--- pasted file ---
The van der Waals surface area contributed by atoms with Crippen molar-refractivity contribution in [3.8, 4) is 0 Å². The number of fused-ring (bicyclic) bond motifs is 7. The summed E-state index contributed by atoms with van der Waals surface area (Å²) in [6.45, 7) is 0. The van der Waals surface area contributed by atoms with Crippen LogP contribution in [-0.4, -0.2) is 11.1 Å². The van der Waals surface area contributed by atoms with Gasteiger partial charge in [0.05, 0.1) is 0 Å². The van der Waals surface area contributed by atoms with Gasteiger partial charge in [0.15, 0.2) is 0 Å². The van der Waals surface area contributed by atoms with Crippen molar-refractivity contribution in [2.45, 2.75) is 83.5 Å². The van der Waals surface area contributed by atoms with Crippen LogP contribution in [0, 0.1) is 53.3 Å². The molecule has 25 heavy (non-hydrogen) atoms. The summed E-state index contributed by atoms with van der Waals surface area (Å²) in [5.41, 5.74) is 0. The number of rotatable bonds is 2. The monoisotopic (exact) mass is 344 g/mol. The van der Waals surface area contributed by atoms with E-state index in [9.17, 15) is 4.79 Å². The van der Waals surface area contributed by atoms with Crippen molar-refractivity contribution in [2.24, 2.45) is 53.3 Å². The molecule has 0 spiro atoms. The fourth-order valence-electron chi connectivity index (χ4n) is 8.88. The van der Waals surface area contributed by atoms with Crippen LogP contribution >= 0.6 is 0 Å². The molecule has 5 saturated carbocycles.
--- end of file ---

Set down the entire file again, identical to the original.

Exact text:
The van der Waals surface area contributed by atoms with Crippen molar-refractivity contribution in [3.8, 4) is 0 Å². The number of fused-ring (bicyclic) bond motifs is 7. The summed E-state index contributed by atoms with van der Waals surface area (Å²) in [6.45, 7) is 0. The van der Waals surface area contributed by atoms with Crippen LogP contribution in [-0.4, -0.2) is 11.1 Å². The van der Waals surface area contributed by atoms with Gasteiger partial charge in [0.05, 0.1) is 0 Å². The van der Waals surface area contributed by atoms with Gasteiger partial charge in [0.15, 0.2) is 0 Å². The van der Waals surface area contributed by atoms with Crippen molar-refractivity contribution in [2.45, 2.75) is 83.5 Å². The van der Waals surface area contributed by atoms with Crippen LogP contribution in [0, 0.1) is 53.3 Å². The molecule has 25 heavy (non-hydrogen) atoms. The summed E-state index contributed by atoms with van der Waals surface area (Å²) in [5.41, 5.74) is 0. The number of rotatable bonds is 2. The monoisotopic (exact) mass is 344 g/mol. The van der Waals surface area contributed by atoms with E-state index in [9.17, 15) is 4.79 Å². The van der Waals surface area contributed by atoms with Crippen molar-refractivity contribution in [2.24, 2.45) is 53.3 Å². The molecule has 0 spiro atoms. The fourth-order valence-electron chi connectivity index (χ4n) is 8.88. The van der Waals surface area contributed by atoms with Crippen LogP contribution >= 0.6 is 0 Å². The molecule has 5 saturated carbocycles.